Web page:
UpGlo staff members celebrate with alumna Olive on her residency placement

Getting Foreign-Trained Doctors Back to Work

By Nikki Cicerani

In 2021, if every medical school graduate in the nation decided to specialize in primary care, we still wouldn’t have enough general practitioners to meet the shortfall expected by 2025. This shortage will be most acute in rural and underserved communities that have a hard time attracting talent. Yet there are thousands of foreign-trained doctors already here in the U.S. who — despite being work authorized — can’t use their medical degrees due to the enormous barriers to relicensing.

Take Eden as an example: as a physician in Ethiopia, Eden always devoted herself to helping underserved communities. She spent three years working in the rural countryside, despite the lack of access to modern technology and medications. When she decided to seek asylum in the U.S. after conditions in Ethiopia worsened, she planned to use her medical background to help others in America.

Once she arrived in the U.S., however, she was surprised to learn that entering the medical field as a foreign doctor was not as easy a transition as she had imagined.

“My expectation was that I would find a job, if not as a doctor then something within the healthcare field,” Eden said. “But that was not what I found.”

Relicensing as a physician in the U.S. brings a steep set of challenges. Newcomers who earned their medical degrees abroad are required to:

  • Have their credentials certified by a designated educational commission;

The process can cost tens of thousands of dollars — making it out of reach for many newcomers, who then opt to take jobs unrelated to their professional field in order to survive and support their families.

A percentage of immigrants, refugees and asylees take on the obstacles, however, and we benefit enormously when they do.

  • Foreign-educated doctors make up 28% of physicians and surgeons in the U.S.

Determined to get back to her career, Eden submitted her resume, unsuccessfully, to countless institutions around the country. Finally, she got an opportunity to do an observation in a private clinic in Atlanta. Shortly after, she found Upwardly Global, and our coaches helped her improve her resume and interviewing skills while she completed the steps to secure a residency placement.

Earlier this year, Eden matched into a residency program in internal medicine at a New York City hospital, and has started the program that will bring her back to her goal of being a practicing doctor. After completing the residency, she hopes to pursue a fellowship in endocrinology. “I think it would be a privilege to continue to work with the underserved,” she said.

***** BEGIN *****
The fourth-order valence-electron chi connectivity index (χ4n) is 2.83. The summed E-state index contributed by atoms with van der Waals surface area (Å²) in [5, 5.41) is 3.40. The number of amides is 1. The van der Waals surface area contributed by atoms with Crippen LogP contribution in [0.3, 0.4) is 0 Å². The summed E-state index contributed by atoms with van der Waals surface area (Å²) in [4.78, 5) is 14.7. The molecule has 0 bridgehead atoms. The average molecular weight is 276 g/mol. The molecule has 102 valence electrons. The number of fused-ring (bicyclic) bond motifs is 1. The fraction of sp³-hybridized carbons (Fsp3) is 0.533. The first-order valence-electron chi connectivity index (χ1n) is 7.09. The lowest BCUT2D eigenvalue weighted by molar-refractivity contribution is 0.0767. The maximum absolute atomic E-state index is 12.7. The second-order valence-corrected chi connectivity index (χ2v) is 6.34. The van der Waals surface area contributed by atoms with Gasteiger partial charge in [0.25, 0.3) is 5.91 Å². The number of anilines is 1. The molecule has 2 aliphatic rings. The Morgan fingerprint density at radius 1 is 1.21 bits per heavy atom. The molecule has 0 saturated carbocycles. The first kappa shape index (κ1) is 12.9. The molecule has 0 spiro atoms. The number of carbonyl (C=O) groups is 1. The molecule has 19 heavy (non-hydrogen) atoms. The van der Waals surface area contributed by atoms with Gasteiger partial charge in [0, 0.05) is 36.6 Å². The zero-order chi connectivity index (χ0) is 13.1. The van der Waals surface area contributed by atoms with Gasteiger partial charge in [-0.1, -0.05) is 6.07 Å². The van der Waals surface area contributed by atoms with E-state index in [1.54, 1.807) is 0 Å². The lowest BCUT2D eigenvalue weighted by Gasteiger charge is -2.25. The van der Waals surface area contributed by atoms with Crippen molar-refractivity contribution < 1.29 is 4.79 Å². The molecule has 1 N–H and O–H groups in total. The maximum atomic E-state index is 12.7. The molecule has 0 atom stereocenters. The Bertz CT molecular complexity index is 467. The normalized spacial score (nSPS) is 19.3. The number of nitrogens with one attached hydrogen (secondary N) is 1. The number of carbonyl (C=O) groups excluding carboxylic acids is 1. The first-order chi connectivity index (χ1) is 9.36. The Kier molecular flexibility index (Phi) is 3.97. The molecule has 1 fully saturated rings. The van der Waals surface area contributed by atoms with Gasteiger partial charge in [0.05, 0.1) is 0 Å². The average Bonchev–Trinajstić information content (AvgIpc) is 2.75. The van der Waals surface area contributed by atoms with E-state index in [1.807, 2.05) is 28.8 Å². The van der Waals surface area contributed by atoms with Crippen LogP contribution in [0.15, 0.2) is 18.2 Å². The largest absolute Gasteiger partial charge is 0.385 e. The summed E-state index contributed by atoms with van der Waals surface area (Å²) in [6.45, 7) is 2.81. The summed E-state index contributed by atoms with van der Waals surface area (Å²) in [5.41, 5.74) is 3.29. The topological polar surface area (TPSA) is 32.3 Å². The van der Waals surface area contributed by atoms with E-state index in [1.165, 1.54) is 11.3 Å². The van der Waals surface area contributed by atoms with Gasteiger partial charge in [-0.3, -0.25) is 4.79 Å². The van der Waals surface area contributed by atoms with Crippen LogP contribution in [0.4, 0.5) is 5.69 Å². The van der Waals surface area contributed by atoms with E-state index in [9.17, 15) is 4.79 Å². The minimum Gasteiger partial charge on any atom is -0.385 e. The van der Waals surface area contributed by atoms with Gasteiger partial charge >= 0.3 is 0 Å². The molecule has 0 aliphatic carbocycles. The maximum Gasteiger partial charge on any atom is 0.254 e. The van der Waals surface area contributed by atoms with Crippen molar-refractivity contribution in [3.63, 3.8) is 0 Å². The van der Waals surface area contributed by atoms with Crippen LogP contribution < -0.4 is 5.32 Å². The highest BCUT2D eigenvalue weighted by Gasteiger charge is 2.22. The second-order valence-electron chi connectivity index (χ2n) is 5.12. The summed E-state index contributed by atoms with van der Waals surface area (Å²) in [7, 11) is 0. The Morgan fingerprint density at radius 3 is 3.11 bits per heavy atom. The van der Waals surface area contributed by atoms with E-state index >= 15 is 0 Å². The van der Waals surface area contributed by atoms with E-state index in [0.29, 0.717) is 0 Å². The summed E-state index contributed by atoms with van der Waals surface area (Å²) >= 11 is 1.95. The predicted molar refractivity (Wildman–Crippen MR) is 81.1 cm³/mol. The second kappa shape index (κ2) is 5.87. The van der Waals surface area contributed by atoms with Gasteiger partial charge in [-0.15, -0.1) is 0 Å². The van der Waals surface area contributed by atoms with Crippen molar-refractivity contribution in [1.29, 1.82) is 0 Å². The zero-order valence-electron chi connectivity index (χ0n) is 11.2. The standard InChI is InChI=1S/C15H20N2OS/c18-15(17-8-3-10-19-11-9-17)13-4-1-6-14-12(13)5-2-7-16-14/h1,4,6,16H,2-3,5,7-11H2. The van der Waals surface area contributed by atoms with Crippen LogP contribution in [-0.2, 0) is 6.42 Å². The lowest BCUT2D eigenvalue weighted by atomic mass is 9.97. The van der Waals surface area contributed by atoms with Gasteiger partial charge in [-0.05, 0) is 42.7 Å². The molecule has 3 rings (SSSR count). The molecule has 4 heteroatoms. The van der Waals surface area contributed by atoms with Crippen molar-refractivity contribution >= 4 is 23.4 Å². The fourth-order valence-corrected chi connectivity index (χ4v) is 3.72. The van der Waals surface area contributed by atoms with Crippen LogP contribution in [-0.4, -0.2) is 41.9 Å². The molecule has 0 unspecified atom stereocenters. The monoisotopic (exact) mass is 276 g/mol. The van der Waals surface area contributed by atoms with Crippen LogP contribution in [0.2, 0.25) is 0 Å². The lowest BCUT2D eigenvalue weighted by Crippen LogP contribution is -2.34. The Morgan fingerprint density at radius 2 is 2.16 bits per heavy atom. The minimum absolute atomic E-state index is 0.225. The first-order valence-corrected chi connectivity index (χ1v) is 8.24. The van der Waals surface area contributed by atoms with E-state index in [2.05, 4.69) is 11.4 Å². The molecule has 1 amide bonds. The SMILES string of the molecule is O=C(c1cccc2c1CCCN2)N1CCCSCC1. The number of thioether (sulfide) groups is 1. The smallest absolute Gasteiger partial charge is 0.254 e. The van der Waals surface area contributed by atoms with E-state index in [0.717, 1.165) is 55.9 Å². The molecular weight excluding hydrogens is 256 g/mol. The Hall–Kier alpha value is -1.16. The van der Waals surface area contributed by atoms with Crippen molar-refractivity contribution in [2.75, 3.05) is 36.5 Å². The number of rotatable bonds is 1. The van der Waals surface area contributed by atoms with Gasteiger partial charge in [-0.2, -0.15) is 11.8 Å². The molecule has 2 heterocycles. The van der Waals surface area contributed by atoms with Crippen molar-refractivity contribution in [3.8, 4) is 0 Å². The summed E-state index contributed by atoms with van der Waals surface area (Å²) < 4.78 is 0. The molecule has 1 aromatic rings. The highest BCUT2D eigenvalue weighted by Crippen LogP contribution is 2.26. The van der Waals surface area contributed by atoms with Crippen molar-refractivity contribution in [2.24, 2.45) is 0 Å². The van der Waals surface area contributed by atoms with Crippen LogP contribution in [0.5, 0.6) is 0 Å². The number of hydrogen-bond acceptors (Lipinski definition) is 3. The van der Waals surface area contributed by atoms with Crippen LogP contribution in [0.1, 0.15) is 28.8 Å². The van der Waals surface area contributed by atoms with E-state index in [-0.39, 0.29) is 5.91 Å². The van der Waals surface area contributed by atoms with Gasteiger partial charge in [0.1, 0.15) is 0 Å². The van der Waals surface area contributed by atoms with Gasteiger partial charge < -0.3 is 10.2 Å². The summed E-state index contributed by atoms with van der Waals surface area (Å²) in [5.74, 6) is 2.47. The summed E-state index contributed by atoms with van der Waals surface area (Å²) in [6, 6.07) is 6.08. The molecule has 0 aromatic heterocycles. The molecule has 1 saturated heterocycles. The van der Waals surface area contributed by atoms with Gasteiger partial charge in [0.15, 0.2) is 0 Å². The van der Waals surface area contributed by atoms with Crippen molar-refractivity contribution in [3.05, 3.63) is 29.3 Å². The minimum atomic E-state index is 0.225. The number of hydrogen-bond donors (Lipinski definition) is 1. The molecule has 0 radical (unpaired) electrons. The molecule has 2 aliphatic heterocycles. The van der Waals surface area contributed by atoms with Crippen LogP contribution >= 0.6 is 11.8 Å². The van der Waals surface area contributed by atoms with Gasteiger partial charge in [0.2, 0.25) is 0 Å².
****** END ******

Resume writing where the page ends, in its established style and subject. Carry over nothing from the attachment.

Upwardly Global has helped more than 50 foreign-trained physicians get back to their careers as medical doctors, or into medical residency programs. We have assisted hundreds more in finding career paths in healthcare and medical research, as medical assistants, nurses, technicians and other roles. All of them are smart, committed professionals who left behind successful careers in their pursuit of a better, safer home for themselves and their families. And once here, they seek to contribute by applying their medical expertise to help people in the U.S.

Foreign-trained doctors and healthcare workers strengthen the industry and provide critical care in communities across the U.S. While maintaining high standards for credentialing and licensing is important, we can and should streamline the process to ensure that qualified and dedicated physicians are able to integrate into the U.S. system. That is why Upwardly Global supports efforts to:

  • Create opportunities for foreign-trained physicians to participate in clinical observerships and externships, which help newcomers to make necessary connections and acculturate to American clinical practices

o Help IMGs connect with peers and mentors in the field

o Provide assistance in preparing their personal essays and residency applications

o Train IMGs to succeed in very competitive residency interviews

These professionals deserve the opportunity to regain the careers they love and have trained for, and we all benefit from their talent.

Nikki Cicerani is the President and CEO of Upwardly Global.

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Upwardly Global is a national nonprofit organization that works to eliminate employment barriers for skilled immigrants and refugees.